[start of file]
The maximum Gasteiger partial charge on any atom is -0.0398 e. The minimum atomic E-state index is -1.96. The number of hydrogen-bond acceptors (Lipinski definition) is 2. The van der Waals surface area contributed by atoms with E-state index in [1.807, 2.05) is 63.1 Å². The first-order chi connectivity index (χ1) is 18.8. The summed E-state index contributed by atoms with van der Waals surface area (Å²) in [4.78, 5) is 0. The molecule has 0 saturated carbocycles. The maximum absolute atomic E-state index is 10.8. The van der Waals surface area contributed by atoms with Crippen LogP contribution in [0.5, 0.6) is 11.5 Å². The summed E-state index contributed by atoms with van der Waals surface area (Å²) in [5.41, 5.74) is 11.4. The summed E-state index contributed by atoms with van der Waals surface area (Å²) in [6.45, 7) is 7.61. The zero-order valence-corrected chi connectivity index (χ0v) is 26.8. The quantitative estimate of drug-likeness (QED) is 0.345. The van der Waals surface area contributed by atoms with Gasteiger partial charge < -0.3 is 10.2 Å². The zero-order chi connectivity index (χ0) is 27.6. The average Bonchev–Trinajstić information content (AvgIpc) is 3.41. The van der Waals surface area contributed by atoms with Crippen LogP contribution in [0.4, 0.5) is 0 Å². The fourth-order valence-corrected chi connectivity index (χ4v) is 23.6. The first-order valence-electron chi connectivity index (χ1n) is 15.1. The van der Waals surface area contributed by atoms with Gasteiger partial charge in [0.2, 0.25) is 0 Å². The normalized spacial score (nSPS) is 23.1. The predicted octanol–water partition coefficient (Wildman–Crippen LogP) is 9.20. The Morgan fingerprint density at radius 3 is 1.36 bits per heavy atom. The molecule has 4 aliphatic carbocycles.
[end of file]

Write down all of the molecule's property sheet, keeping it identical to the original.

The maximum Gasteiger partial charge on any atom is -0.0398 e. The minimum atomic E-state index is -1.96. The number of hydrogen-bond acceptors (Lipinski definition) is 2. The van der Waals surface area contributed by atoms with E-state index in [1.807, 2.05) is 63.1 Å². The first-order chi connectivity index (χ1) is 18.8. The summed E-state index contributed by atoms with van der Waals surface area (Å²) in [4.78, 5) is 0. The molecule has 0 saturated carbocycles. The maximum absolute atomic E-state index is 10.8. The van der Waals surface area contributed by atoms with Crippen LogP contribution in [0.5, 0.6) is 11.5 Å². The summed E-state index contributed by atoms with van der Waals surface area (Å²) in [5.41, 5.74) is 11.4. The summed E-state index contributed by atoms with van der Waals surface area (Å²) in [6.45, 7) is 7.61. The zero-order valence-corrected chi connectivity index (χ0v) is 26.8. The quantitative estimate of drug-likeness (QED) is 0.345. The van der Waals surface area contributed by atoms with Gasteiger partial charge < -0.3 is 10.2 Å². The zero-order chi connectivity index (χ0) is 27.6. The average Bonchev–Trinajstić information content (AvgIpc) is 3.41. The van der Waals surface area contributed by atoms with Crippen LogP contribution in [0.4, 0.5) is 0 Å². The fourth-order valence-corrected chi connectivity index (χ4v) is 23.6. The first-order valence-electron chi connectivity index (χ1n) is 15.1. The van der Waals surface area contributed by atoms with Gasteiger partial charge in [0.2, 0.25) is 0 Å². The normalized spacial score (nSPS) is 23.1. The predicted octanol–water partition coefficient (Wildman–Crippen LogP) is 9.20. The Morgan fingerprint density at radius 3 is 1.36 bits per heavy atom. The molecule has 4 aliphatic carbocycles.